Seriously, sounds like it was a fine show. Lucky you!

 
 Posted:   Apr 24, 2009 - 6:30 AM   
 By:   Jim Phelps   (Member)

DP

 
 
 Posted:   Apr 24, 2009 - 6:48 AM   
 By:   Thor   (Member)

Cripes, I almost forgot:

There was an encore, namely a brief statement of the E.T. theme (not the entire "Adventures on Earth"). But then it was over. No INDIANA JONES or SUPERMAN or anything. Or JOHN GOLDFARB PLEASE COME HOME.

 
 Posted:   Apr 24, 2009 - 8:42 AM   
 By:   mark ford   (Member)

Cripes, I almost forgot:

There was an encore, namely a brief statement of the E.T. theme (not the entire "Adventures on Earth"). But then it was over. No INDIANA JONES or SUPERMAN or anything. Or JOHN GOLDFARB PLEASE COME HOME.


Man I'd have demanded my money back with no John Goldfarb. Sheesh, what were they thinking. smile

 
 
 Posted:   Apr 24, 2009 - 8:42 AM   
 By:   MICHAEL HOMA   (Member)

thor, glad u got to go and enjoyed it so much.

 
 Posted:   Apr 24, 2009 - 10:36 AM   
 By:   Bjarte   (Member)

Great resume Thor! A little to tired for a detail go-through of the concert. I agree the goos-bump moment was the jurassic park music, for reason i told you yesterday. All in all a great concert with some of the best material by Williams. Less focus on the movies and they just made the music speak for its self (if we look beyond Mr. Vaders cameo)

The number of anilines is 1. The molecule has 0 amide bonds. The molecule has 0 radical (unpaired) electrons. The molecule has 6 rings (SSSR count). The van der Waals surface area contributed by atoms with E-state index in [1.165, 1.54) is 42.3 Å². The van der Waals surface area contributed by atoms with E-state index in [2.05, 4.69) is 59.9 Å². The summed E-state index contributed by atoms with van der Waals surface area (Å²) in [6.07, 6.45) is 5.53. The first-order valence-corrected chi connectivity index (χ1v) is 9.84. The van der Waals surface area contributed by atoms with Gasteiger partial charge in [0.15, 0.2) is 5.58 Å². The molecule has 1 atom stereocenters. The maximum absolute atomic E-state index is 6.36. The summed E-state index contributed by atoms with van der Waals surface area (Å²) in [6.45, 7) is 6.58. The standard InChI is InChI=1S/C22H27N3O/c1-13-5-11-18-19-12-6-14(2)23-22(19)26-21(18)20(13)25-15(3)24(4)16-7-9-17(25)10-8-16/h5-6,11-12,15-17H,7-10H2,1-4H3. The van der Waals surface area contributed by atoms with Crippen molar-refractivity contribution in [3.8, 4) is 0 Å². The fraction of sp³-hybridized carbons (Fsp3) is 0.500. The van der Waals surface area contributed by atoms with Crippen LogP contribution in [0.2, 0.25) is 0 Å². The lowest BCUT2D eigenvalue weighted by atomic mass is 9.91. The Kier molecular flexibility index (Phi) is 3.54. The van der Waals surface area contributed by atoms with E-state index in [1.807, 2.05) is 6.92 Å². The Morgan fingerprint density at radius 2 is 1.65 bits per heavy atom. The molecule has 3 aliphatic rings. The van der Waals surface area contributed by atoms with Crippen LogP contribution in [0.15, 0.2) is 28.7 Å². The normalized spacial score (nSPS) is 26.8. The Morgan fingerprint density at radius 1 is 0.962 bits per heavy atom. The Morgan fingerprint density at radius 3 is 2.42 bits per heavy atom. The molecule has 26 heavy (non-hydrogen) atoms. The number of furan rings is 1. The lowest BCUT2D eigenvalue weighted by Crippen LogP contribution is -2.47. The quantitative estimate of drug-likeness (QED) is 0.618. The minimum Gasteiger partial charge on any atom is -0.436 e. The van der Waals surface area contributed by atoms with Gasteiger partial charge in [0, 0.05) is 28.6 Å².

It was definitely an evening to remember (even if the trip back to Bergen was not! Sleepless night...)

 
 
 Posted:   Apr 24, 2009 - 1:55 PM   
 By:   Nils   (Member)

It sure was a thrill to hear this music live. And in our own "back yard"!

The highlights for me were CLOSE ENCOUNTERS and STAR WARS, probably becuase those are the scores I've had the longest and closest relationship with, and I think the performances were great on both these two suites. I agree with Thor, though, that the tempi were quite breakneck at times (mostly on a few of the STAR WARS selections), resulting in some flubbed notes here and there. This (i.e. flubbed notes) also happened on the two LSO concerts (Williams, Goldsmith) that I've been to. Not that anyone should expect perfection at all times, even from professional orchestras, but I wonder if they assign less rehearsal time for a program like this than, say, a Shostakovich symphony? If so, they shouldn't - this is difficult music!

I too was a little surprised at the prominent percussion work on "Parade of the Ewoks" and "The Knight Bus". Could be a result of both differences in arrangements and in orchestral balance compared to the original recordings.

These few quibbles aside, I thought the perfomances were great. The ensemble sound of the OPO is terrific!
Apart from the aforementioned tempo choices, I liked Mr. Strobels interpretations. Which I guess is because they were generally quite close to the originals. wink

And it's always great to meet fellow fans and FSM'ers like Thor and Bjarte!